January 18, 2007
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Contact: Hans Stuart, New Mexico BLM, 505-438-7510

Demand is Ballooning

Where Has All the Helium Gone?


By Leslie Theiss, Manager, BLM Amarillo (TX) Field Office


The Bureau of Land Management (BLM) is a major supplier of crude helium to refiners in the United States, who market and sell pure helium throughout the world.  Managing the nation’s "federal helium reserve" was a quiet federal program until 2006 when temporary shortages made news around the world.

For 350 days last year, the BLM’s crude helium enrichment facility was operating at full capacity, supplying more than 6 million cubic feet a day or 2.1 billion cubic feet per year.


As demand for helium is rising, supplies of crude helium are tightening.  Our agency’s role in helping meet the demand by refiners is expanding even though ‘our’ crude is sold at a Congressionally mandated price that is higher than most private sources of crude. 


We knew helium hit the big time last fall when Jay Leno included a joke in his monologue that went something like this:


The American Helium Association announced there’s a shortage of helium until December. In fact there might not be enough helium for the Macy’s Thanksgiving Day Parade. When asked why there was shortage they responded by saying (in a high pitched voice) “We have no idea.”


[BLM disclaimer: Inhaling helium is not a good idea.  Because helium is less dense than air, inhaling it creates the potential for collapsed lungs.  Really.]


Besides its use in party balloons, helium is essential for things that require its unique properties – its inertness, its incredibly low "boiling point" and its high thermal conductivity.  Helium is used to pressurize liquid propellants used by the space shuttle and in the semiconductor/computer chip manufacturing process.  Liquid helium is used to cool magnets used in MRI (Magnetic Resonance Imaging) equipment.


Sounds boring until you need it.


Helium was pretty much unknown before the twentieth century.  It was first discovered in natural gas in 1903 when an exploratory well in Kansas produced a gas that "refused" to burn. The only economical source of helium is from natural gas, and some of the richest sources are under the Panhandle of Texas. 
Photo of BLM's Crude Helium Enrichment Plant
BLM's Crude Helium Enrichment Facility near Amarillo, Texas. The facility provides crude helium to refiners that suply about about 40% of U.S. helium production.


A federal helium program was created in 1925 to ensure that the gas would be available to the government for defense needs. Over time, it evolved into a program to supply the government with refined helium for research and aerospace uses. 

By the 1990s, the demand for helium by the private sector was ballooning and far surpassed government needs.  Congress decided that the feds didn’t need to be in the business of supplying refined helium to U.S. users.  

The Helium Privatization Act of 1996 redefined the program’s mission as operating a crude helium storage reservoir and pipeline system, and providing crude helium (enriched to about 80 percent helium) to private refiners.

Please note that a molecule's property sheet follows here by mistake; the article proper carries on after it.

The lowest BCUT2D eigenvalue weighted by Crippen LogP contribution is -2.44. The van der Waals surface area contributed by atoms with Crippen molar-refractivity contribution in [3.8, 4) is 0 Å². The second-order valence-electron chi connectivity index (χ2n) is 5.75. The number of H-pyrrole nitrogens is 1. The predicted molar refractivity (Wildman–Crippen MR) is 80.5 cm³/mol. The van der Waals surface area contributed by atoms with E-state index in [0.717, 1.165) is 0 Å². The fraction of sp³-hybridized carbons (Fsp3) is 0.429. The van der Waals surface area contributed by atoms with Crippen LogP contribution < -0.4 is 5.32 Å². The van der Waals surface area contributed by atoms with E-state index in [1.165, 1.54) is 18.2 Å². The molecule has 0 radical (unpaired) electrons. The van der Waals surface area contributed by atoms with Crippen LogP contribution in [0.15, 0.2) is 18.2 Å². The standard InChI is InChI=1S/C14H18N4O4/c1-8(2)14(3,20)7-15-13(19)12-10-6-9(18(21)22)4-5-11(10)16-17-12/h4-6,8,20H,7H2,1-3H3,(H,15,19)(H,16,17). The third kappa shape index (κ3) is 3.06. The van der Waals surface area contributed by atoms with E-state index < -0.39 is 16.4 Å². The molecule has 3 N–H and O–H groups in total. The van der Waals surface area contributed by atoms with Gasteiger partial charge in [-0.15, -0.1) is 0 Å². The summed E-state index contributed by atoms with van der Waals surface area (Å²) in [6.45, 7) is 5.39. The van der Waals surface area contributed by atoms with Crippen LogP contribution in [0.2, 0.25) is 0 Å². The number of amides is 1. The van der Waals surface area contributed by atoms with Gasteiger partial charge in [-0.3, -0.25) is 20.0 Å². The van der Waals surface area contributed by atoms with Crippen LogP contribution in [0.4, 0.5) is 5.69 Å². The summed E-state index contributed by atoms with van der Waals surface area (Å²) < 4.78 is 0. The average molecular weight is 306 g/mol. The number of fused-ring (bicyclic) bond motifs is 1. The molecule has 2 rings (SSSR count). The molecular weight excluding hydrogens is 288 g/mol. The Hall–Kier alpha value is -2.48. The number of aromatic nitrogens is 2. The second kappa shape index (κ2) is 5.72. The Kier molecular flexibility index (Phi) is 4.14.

So why is the United States facing supply disruptions and temporary shortages?


The short answer is that demand is up and several overseas helium plants that were expected to be up and running in 2006 were delayed and down.  Throw in things like the New Year’s storm in Kansas and Oklahoma that damaged power lines to two major refiners, and scheduled plant maintenance at other U.S. helium facilities, and Houston, we have a problem.


So what about the BLM – are we holding up our end of the bargain?


Our Cliffside Gas Field, 15 miles northwest of Amarillo, serves as the government’s reserve for helium.  The field and BLM’s helium enrichment plant supply crude helium used in about 40 percent of U.S. helium production – and almost 35 percent of the world’s helium production. 


The BLM is selling and delivering more helium than ever before but supplies remain tight.  We took our helium enrichment plant down for several days last summer when a compressor failed, and 10 days for annual plant maintenance in November, temporarily reducing deliveries of crude helium to refiners on the pipeline.   BLM also had to reduce deliveries of crude helium during the week of January 15, 2007, when its plant experienced an unexpected shut down due to severe weather.


However, for 350 days last year, the BLM’s crude helium enrichment facility was operating at full capacity, supplying more than 6 million cubic feet a day or 2.1 billion cubic feet per year.  We can’t increase production because this would result in adverse impacts to the gas field, wells, compressors and other equipment.


The amount of helium offered for sale by the BLM to private industry over the past four years was 2.1 billion cubic feet (bcf) each year.  The amount of helium purchased ranged from 0.7 bcf in 2004 to 1.6 bcf in 2006.  The BLM delivers crude helium to refiners along the Helium Conservation Pipeline; deliveries ranged from 1.3 bcf in 2003 to 2.1 bcf in 2006 (including reserves from previous years).


The bottom line in terms of helium supply is that there is very little excess helium refining capacity, and domestic supplies of crude helium are growing ever tighter.  Until overseas plants are fully online and/or additional plants are built, we’re potentially facing additional supply disruptions, if not shortages.  


The Bureau of Land Management is committed to providing its share of crude helium to the marketplace, and will continue to do so.  


More information about helium:


BLM Federal Helium Program--Includes Frequently Asked Questions, Maps, and legislation


BLM Amarillo Field Office--Includes storage and pipeline information and sales statistics.


Plants and Pipelines--Map of Kansas, Oklahoma, and Texas showing fields and facilities.



Last updated: 10-20-2009